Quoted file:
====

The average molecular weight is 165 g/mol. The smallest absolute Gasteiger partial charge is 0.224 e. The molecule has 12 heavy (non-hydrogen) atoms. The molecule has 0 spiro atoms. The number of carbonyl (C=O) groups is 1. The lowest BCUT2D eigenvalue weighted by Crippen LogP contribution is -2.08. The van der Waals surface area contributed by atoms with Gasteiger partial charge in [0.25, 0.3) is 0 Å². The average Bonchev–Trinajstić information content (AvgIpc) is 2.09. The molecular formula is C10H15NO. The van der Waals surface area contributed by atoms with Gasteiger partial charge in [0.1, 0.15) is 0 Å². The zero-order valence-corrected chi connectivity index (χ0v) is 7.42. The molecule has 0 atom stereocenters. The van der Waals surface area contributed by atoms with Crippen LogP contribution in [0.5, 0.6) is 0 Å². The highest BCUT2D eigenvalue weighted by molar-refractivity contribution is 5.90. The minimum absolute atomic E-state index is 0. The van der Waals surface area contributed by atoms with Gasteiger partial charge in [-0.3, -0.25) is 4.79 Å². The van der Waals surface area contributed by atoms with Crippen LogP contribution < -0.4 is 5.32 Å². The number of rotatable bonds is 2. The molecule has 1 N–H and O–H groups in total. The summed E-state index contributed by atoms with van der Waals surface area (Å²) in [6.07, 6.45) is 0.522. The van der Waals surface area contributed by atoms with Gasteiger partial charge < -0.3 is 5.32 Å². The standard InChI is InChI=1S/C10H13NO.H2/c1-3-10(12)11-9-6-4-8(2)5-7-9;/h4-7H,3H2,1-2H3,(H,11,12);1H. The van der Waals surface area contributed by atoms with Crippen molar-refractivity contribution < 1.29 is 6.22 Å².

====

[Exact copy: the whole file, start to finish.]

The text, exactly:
The average molecular weight is 165 g/mol. The smallest absolute Gasteiger partial charge is 0.224 e. The molecule has 12 heavy (non-hydrogen) atoms. The molecule has 0 spiro atoms. The number of carbonyl (C=O) groups is 1. The lowest BCUT2D eigenvalue weighted by Crippen LogP contribution is -2.08. The van der Waals surface area contributed by atoms with Gasteiger partial charge in [0.25, 0.3) is 0 Å². The average Bonchev–Trinajstić information content (AvgIpc) is 2.09. The molecular formula is C10H15NO. The van der Waals surface area contributed by atoms with Gasteiger partial charge in [0.1, 0.15) is 0 Å². The zero-order valence-corrected chi connectivity index (χ0v) is 7.42. The molecule has 0 atom stereocenters. The van der Waals surface area contributed by atoms with Crippen LogP contribution in [0.5, 0.6) is 0 Å². The highest BCUT2D eigenvalue weighted by molar-refractivity contribution is 5.90. The minimum absolute atomic E-state index is 0. The van der Waals surface area contributed by atoms with Gasteiger partial charge in [-0.3, -0.25) is 4.79 Å². The van der Waals surface area contributed by atoms with Crippen LogP contribution < -0.4 is 5.32 Å². The number of rotatable bonds is 2. The molecule has 1 N–H and O–H groups in total. The summed E-state index contributed by atoms with van der Waals surface area (Å²) in [6.07, 6.45) is 0.522. The van der Waals surface area contributed by atoms with Gasteiger partial charge < -0.3 is 5.32 Å². The standard InChI is InChI=1S/C10H13NO.H2/c1-3-10(12)11-9-6-4-8(2)5-7-9;/h4-7H,3H2,1-2H3,(H,11,12);1H. The van der Waals surface area contributed by atoms with Crippen molar-refractivity contribution < 1.29 is 6.22 Å².